The Americans entered a building labeled Garden of Red Delights. Bashful young girls led the potbellied men into the brothel’s innermost rooms. They went inside, closed the door, opened the small Vietnamese-style window, then turned on the Vietnamese-style rotating fan mounted on the wall—and after half an hour, all of the guns in the Vietnamese town discharged at once. After the American soldiers emerged from their respective rooms, Vietnamese guerrilla fighters and soldiers from the American barracks proceeded to do battle in the town’s streets, shooting at one another. There were several American corpses, which the Vietnamese guerrillas had hung from the branches of a nearby willow tree. After the guerrillas emerged from the center of town, the American soldiers rushed over from the barracks and proceeded to search the town, executing Vietnamese soldiers as casually as one might slaughter a chicken. By evening, the entire street was lined with piles of dead and wounded Vietnamese, their blood flowing like a river toward the Americans’ feet. After emerging from the brothel, the Americans proceeded to a beer hall, but the foamy red Vietnamese blood flowing past the brothel also followed them there. They emerged from the beer hall and proceeded to a French patisserie, but the blood from the beer hall, the brothel, and the patisserie kept following them around, pushing them into a public square in the center of town. It turned out that the entire square was filled with the bodies of the Vietnamese that had been brought here from throughout the town, including dead and wounded, old and young, men and women. A helmet-wearing American was forcing Vietnamese men to bring all of the corpses into the square and pile them up. The ground was soaked as though it had been raining blood. In order to get away from these mountains of corpses and rivers of blood, the Americans circled through a bamboo-filled hill behind the town. But just as they were about to sit down to rest and recall what had just happened, they saw hundreds or even thousands of Vietnamese running out of the bamboo forest and kneeling down in front of them. The Vietnamese started shouting in unison,

“After having killed so many of us, you should come here to invest! You should come here to invest!”

Next, a group of Vietnamese men and women, young and old, emerged from who knows where. They knelt down and began weeping and shouting, “Let bygones be bygones! Why don’t you establish your automobile electronics factories here? As long as you invest here, those dead Vietnamese will overlook the fact that you invaded and murdered them.”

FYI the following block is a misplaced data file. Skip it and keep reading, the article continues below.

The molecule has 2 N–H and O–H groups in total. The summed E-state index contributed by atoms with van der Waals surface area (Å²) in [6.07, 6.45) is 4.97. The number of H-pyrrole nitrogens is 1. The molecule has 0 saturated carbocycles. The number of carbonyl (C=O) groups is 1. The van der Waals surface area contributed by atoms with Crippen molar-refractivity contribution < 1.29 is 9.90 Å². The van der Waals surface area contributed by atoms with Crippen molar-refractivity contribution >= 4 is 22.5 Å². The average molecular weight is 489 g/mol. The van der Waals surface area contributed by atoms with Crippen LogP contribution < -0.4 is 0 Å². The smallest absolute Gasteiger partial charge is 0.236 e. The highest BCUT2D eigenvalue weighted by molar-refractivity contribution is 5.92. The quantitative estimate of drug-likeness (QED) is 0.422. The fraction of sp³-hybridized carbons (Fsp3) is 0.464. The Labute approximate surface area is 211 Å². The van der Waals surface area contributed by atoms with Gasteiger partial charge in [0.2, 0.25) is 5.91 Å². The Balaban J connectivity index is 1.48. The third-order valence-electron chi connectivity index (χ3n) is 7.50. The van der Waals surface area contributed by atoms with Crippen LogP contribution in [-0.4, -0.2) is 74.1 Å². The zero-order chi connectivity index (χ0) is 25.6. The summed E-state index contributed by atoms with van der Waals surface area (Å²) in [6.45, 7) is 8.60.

They shouted, “For the sake of your conscience, you should invest your money here.”

They promised, “If you open a factory and start an industry here, we will give you our last baguette and our last cup of Vietnamese coffee.”

They kowtowed to the Americans and said, “You should invest here—not just for our sake, but also for America’s. Each of our households has lost someone to the Americans, and in every household there is a table with memorial tablets inscribed with the names of our ancestors, brothers, and sisters whom you killed. If you invest here and help us to become prosperous, you will thereby be absolved of your sins. On the other hand, if you invest somewhere else, your conscience will never be clear, and after you die your souls will not go to heaven.”

Finally, thousands upon thousands of residents of Explosion gathered under the light of the setting sun. They were all wearing Vietnamese clothing and were carrying the bodies of people who had been shot and killed by the Americans, and embracing the bodies of children killed in war. They were kneeling down together and loudly exhorting the American industrialists, saying,

“For the sake of your conscience, you should invest here!

“For the sake of your God and your sense of justice, you should let your money take root here.”

Darkness fell.

After darkness fell, the American industrialists signed an investment agreement with Explosion for tens of billions of yuan. For the sake of their collective conscience, they decided to select Explosion and its outskirts as the site for their car factory, electronics factory, and hundreds of other production companies.

 

From THE EXPLOSION CHRONICLES. Used with permission of Grove Press. Copyright © 2016 by Yan Lianke. Translation copyright © by Carlos Rojas.